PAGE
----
Recorded on April 1 2012
[Silvia: If I had dinner here it would be something I would look at but I did not have an active interaction about or with it. – Helen: Like you looked at it all the time but you would not necessarily be thinking about it all the time. But I think it does add something, to your eating or laptop experience, having this thing here in the table. – Nizar: Did you guys have people over for dinner? Did it add anything to it or not really. Did you talk about it? – Silvia: It was part of the conversation, it was not ignored. But it did not open up a real discussion.]
A CONVERSATION STARTER?
Few considerations on the Table and reactions to the piece.
Nizar: I feel like this is a dining table and the reaction depends on different things, on the kind of people. In TV talk shows, for example, people go and discuss things, but they go there to discuss something. I think that the Table Museum should do that and push toward that direction.
Silvia: The thing to me though is that if a discussion starts it should be spontaneous. The Table Museum in the end remains a table where people eat. It is not an art discussion, if it goes into that direction, good, if that does not happen it could be for a million reasons and it is not a big deal.
Nizar: This is true. But if you are discussing what the artist would like to happen, I think about having a discussion with people, talking about it. This piece is open ended and what made it interesting for me is hearing other people’s opinions, other people’s ideas.
Helen: I feel like it is also not just talking about it, we are all looking at it everyday. And I simply have never been able to decide what I think about these pink cigarettes. They are the most visually intriguing part of the piece, and the part that makes you look at it and try to figure out what it is and here it is also something just bizarre. This is what I liked about having this piece here because I felt like I had this back and forth with myself. Sometimes, I felt like I love these pink cigarettes, because you never know what to do with them and they are ‘the question’ in the piece, and some other times I think: why are there pink cigarettes in my table?
Nizar: But you did not get bored of it?
Helen: No I did not get bored of it. I felt like when I ended up spending some time looking at it I would never quite settle on a feeling, I never got to the point of saying ‘this is what it is and what it is doing and what it is about’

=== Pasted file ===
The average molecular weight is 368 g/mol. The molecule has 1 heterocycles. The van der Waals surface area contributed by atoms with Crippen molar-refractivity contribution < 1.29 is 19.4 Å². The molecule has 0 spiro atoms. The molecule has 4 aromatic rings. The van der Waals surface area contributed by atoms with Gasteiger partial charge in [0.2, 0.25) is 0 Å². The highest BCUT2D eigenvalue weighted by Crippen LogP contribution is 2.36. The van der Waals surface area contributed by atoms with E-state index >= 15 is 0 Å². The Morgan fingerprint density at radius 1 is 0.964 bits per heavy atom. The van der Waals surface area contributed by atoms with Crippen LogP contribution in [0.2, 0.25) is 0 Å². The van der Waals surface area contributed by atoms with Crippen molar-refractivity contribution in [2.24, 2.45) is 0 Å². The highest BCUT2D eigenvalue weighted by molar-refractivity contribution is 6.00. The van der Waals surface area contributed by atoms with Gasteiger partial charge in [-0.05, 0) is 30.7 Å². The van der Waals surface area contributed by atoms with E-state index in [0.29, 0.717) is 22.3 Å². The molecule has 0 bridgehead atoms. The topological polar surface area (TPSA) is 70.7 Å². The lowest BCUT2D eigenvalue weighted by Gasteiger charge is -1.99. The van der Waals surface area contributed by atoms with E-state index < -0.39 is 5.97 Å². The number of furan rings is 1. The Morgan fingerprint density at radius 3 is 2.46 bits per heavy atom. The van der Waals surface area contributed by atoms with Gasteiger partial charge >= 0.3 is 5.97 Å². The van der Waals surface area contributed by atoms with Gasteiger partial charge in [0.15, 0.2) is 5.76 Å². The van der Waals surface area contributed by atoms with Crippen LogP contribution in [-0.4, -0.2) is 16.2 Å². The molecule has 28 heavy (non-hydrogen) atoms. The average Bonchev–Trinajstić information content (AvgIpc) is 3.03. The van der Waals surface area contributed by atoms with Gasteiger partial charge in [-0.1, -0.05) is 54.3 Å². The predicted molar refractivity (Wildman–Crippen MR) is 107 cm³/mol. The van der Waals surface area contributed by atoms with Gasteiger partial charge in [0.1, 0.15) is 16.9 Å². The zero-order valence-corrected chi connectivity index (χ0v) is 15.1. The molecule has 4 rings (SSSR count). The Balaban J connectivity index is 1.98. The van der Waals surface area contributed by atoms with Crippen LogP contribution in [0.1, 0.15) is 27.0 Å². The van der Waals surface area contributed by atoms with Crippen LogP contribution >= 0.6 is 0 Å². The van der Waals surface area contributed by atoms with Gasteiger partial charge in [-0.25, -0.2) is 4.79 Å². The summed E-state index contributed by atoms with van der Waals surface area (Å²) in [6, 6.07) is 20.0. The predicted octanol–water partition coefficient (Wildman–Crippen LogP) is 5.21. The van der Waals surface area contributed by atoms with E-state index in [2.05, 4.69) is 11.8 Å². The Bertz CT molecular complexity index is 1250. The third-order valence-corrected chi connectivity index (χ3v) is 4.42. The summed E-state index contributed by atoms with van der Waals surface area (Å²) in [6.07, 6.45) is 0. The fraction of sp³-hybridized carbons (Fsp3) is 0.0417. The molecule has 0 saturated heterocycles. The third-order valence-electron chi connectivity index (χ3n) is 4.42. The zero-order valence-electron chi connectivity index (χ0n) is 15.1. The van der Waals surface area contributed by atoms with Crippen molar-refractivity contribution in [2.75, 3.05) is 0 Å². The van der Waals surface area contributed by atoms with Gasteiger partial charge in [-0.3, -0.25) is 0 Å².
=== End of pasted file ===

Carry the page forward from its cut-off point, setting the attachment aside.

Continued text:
Nizar: I think that was maybe what I was going for. That is what a lot of my work is about. Sometimes you would notice it, sometimes you would pass by and take a deep breath and go but just that interaction, that is already enough for me. Instead, if I had done a picture of Tin Tin, you would have looked at it and then never look at it again. Unless you have an obsession for Tintin.
Helen: Well, we would have developed an obsession for Tintin.
Silvia: Yes. Now that I think about it, before I said I did not have much of a conversational interaction with the piece. But, the image that I had seen in the table, at a more subconscious level, has started interacting with previous images that I had in my mind.
Helen: I think this is in general how the Table Museum ends up working. We are all running around and we don’t always sit and talk about it, but what actually happens is that we all look at this piece every day.
Silvia: And it seeds in you and eventually that image whether you want it or not, does become part of your life. Those conversations/interactions happen at an image level.
On the two pieces and their making
Nizar: I think that this piece has something of hypnotic and I think, maybe if I had done two different pieces, both hypnotic at the same level, that would have had a different effect.
Helen: I definitely feel that way. For this one I actually can’t read it and every once in a while I would forget what it means, so it kind of disappeared sometimes.
Nizar: Yeah, I just felt like giving it a title that would open space for discussion. In retrospect, I should have probably done another piece and told you the title and put it on the website, that would have been enough.
Silvia: Yes, the title becomes a little explanatory. Another question, when you came in you said that a kind of a really long and troubled process happened to arrive to these two pieces. What was that process about?
Nizar: When I started working on this topic [visual representation of filth and sex in the Middle East] the first idea was to work around the images of male and female organs for the bottom of the display boxes and fill the spots with cigarettes and then, if somebody coming over during that period had had luck, the person could have picked up a cigarette. At the end it would have revealed the image or not and maybe you guys would have never known what it was. But then I thought it was too impracticable with the glass, to remove it every time.
Helen: And there would have not been anything organic in lifting the glass and putting it back.